Tuesday, February 05, 2008

Devils and Things

Steve Gerber got his start writing at Marvel Comics in the early 1970's. His first regular work involved devils of one kind or another, a theme that would follow him through the decade. Writing the adventures of the blind hero, Daredevil, as far as I can tell, was his first gig in 1972, his name appearing a month later in the credits for a relaunch of Sheena the She-Devil.

These were the beginning of a prolific and important career. Though they were a humble start for the gifted writer, even in these early works you can see the foundations for themes that would later come to define Steve Gerber.

In short order, I would imagine thanks to his compelling dialogue and colorful characters, the author's name began appearing on several titles each month. Then, as now, regular comic book series produced monthly episodes, each generally thirty-two pages in length and comprising the output of a writer, penciller/inker, letterer and colorist -all without computer assistance! An editor would oversee the work of everyone on a title, and in the early seventies all of Marvel's titles fell under the editorial eye of Roy Thomas. It was Thomas, I believe, who was responsible for bringing Gerber to Marvel in the first place.

The Man-Thing appeared in Adventures in Fear for several issues, before gaining his own title, where the muck-monster carried on for two years, bringing with him many characters whom would come to be closely identified with their creator; not least among them, Howard the Duck and a self-appointed holy warrior, the Foolkiller. There will be space to cover them in a later entry.

Even as Gerber was cutting his teeth on Man-Thing, he distinguished himself from other comic book writers by showing sympathy and compassion for marginal characters -hippies, bikers, and drifters. He populated his stories with these and other non-establishment types, paying as close attention to their travails as to the action of the title character. He also brought insight about urban blight, environmental damage and the killing of animals for sport, themes not automatically associated with comic books!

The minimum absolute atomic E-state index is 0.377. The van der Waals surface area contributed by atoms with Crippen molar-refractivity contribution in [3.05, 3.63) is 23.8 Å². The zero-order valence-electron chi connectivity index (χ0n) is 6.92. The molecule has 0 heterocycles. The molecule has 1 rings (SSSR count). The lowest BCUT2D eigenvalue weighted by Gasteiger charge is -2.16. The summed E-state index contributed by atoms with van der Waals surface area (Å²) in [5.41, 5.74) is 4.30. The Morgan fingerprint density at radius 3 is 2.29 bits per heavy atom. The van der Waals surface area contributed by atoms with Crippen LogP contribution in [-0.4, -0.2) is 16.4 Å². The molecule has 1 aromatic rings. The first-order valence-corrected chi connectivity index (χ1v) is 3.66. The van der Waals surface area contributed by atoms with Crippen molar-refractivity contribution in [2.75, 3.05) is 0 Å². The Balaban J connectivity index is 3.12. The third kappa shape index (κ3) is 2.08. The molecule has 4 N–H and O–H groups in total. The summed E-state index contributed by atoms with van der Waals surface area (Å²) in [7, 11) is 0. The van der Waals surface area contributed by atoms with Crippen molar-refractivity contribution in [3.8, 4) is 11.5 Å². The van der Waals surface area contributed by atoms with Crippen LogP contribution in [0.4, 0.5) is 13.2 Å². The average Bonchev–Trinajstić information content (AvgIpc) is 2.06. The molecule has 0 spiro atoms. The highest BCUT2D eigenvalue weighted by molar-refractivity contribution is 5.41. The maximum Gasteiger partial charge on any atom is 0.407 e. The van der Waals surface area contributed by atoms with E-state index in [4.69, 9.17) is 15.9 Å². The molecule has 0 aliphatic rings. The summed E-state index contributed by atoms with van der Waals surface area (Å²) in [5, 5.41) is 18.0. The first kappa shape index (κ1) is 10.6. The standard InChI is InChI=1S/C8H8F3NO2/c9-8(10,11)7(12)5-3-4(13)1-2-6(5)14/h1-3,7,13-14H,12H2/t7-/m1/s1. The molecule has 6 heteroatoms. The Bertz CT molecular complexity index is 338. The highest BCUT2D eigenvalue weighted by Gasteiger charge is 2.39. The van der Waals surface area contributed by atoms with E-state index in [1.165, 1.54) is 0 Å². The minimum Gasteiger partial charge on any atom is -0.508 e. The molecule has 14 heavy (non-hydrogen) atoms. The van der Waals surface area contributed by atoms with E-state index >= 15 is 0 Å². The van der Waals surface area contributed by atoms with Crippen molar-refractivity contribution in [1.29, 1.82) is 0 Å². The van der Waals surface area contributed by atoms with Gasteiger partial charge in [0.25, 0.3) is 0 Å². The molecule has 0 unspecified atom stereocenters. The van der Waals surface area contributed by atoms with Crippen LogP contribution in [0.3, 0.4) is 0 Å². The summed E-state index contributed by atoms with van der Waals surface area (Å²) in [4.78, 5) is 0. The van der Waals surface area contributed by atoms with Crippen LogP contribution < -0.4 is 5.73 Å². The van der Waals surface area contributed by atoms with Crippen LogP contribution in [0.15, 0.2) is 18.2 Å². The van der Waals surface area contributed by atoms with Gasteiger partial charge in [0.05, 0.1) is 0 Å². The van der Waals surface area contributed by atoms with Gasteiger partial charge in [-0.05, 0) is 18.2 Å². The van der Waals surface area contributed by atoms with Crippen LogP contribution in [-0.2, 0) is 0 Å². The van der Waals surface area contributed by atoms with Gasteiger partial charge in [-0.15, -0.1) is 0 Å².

By 1974 it was clear that Steve Gerber was a force to be reckoned with, and he began to influence Marvel's entire line of titles. He hit a breathtaking stride as his by-line appeared on no less than six books a month, a prodigious output unheard of today. By the end of that year he had initiated a new title, Marvel Two-In-One, which featured the Thing (whom you may recognize from the Fantastic Four) teaming up with different heroes. By the sixth issue, Gerber began laying the foundation for some epic storytelling.

In the sixth issue, the Thing teams up with Dr Strange. It starts innocently enough, on a subway platform in Manhattan, where gathered are Dr Strange and his lover/disciple, Clea, along with several other folks waiting for a train (Marvel heroes use public transit, it seems). Off in the corner a blond girl plays a harmonica. A pair of ruffians grab the harmonica from her and the girl falls in front of the oncoming train.

Too late to save the helpless girl, Dr Strange watches as she explodes into a "shower of multi-colored sparks --a brilliant display of unearthly pyrotechnics!" Not what usually happens when someone gets hit by a train. The harmonica is left behind and Dr Strange is convinced that he must decipher the single word inscribed upon it: Celestia.

The Thing, meanwhile, receives a call from the grandmother of one of the ruffians. As it turns out they live in the Thing's old neighborhood on Yancy Street. Grudgingly, the Thing agrees to come over and help solve the mystery of what happened at the subway station.

When he arrives, the wonderstruck ruffian exclaims, "Holy crud! My grandma really does know the Thing!"

This is the kind of touch Steve Gerber brings to his storytelling, absurd but grounded in humanity. This may not sound all-so-important, but take a look at other books coming out at that time and you can see what I mean; while the general fare of comics is juvenile and concerned only with fighting, Gerber concerns himself with the small moments, relegating the predictable fisticuffs almost completely to the side.

The story goes on from there, and the Thing and Dr Strange join forces to solve the mystery of Celestia. The trail they follow doesn't end for several issues, and eventually leads them to one of Gerber's most important contributions: The Woman Who Doesn't Exist!

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